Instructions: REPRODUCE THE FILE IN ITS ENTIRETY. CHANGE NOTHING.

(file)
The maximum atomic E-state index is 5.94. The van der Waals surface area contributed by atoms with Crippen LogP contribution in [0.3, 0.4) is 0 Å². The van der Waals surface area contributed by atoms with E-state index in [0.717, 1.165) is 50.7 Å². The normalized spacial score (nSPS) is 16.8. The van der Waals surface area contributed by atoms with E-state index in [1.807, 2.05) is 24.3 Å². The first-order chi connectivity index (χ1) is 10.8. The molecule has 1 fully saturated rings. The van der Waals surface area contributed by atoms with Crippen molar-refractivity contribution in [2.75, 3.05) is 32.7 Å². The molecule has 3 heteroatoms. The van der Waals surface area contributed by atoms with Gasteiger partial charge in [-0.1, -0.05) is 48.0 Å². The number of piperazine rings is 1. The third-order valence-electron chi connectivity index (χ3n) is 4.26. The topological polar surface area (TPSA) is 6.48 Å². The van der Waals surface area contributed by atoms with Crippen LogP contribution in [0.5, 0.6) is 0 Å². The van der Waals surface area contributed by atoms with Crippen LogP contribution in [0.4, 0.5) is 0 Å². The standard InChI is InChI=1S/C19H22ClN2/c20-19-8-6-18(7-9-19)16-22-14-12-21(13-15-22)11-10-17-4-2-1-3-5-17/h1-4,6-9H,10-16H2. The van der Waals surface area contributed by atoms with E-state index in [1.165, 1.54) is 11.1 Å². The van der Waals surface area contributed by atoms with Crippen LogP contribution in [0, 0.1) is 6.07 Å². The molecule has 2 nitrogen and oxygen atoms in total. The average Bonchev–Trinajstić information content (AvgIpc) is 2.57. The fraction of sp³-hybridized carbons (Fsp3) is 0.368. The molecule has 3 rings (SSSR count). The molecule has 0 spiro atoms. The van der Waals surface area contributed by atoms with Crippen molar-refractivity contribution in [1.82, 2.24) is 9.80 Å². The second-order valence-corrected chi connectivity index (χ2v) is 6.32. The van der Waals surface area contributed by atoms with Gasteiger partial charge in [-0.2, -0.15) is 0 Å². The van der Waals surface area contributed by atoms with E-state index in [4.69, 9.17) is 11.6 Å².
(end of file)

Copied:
The maximum atomic E-state index is 5.94. The van der Waals surface area contributed by atoms with Crippen LogP contribution in [0.3, 0.4) is 0 Å². The van der Waals surface area contributed by atoms with E-state index in [0.717, 1.165) is 50.7 Å². The normalized spacial score (nSPS) is 16.8. The van der Waals surface area contributed by atoms with E-state index in [1.807, 2.05) is 24.3 Å². The first-order chi connectivity index (χ1) is 10.8. The molecule has 1 fully saturated rings. The van der Waals surface area contributed by atoms with Crippen molar-refractivity contribution in [2.75, 3.05) is 32.7 Å². The molecule has 3 heteroatoms. The van der Waals surface area contributed by atoms with Gasteiger partial charge in [-0.1, -0.05) is 48.0 Å². The number of piperazine rings is 1. The third-order valence-electron chi connectivity index (χ3n) is 4.26. The topological polar surface area (TPSA) is 6.48 Å². The van der Waals surface area contributed by atoms with Crippen LogP contribution in [0.5, 0.6) is 0 Å². The van der Waals surface area contributed by atoms with Crippen LogP contribution in [0.4, 0.5) is 0 Å². The standard InChI is InChI=1S/C19H22ClN2/c20-19-8-6-18(7-9-19)16-22-14-12-21(13-15-22)11-10-17-4-2-1-3-5-17/h1-4,6-9H,10-16H2. The van der Waals surface area contributed by atoms with E-state index in [1.165, 1.54) is 11.1 Å². The van der Waals surface area contributed by atoms with Crippen LogP contribution in [0, 0.1) is 6.07 Å². The molecule has 2 nitrogen and oxygen atoms in total. The average Bonchev–Trinajstić information content (AvgIpc) is 2.57. The fraction of sp³-hybridized carbons (Fsp3) is 0.368. The molecule has 3 rings (SSSR count). The molecule has 0 spiro atoms. The van der Waals surface area contributed by atoms with Crippen molar-refractivity contribution in [1.82, 2.24) is 9.80 Å². The second-order valence-corrected chi connectivity index (χ2v) is 6.32. The van der Waals surface area contributed by atoms with Gasteiger partial charge in [-0.2, -0.15) is 0 Å². The van der Waals surface area contributed by atoms with E-state index in [4.69, 9.17) is 11.6 Å².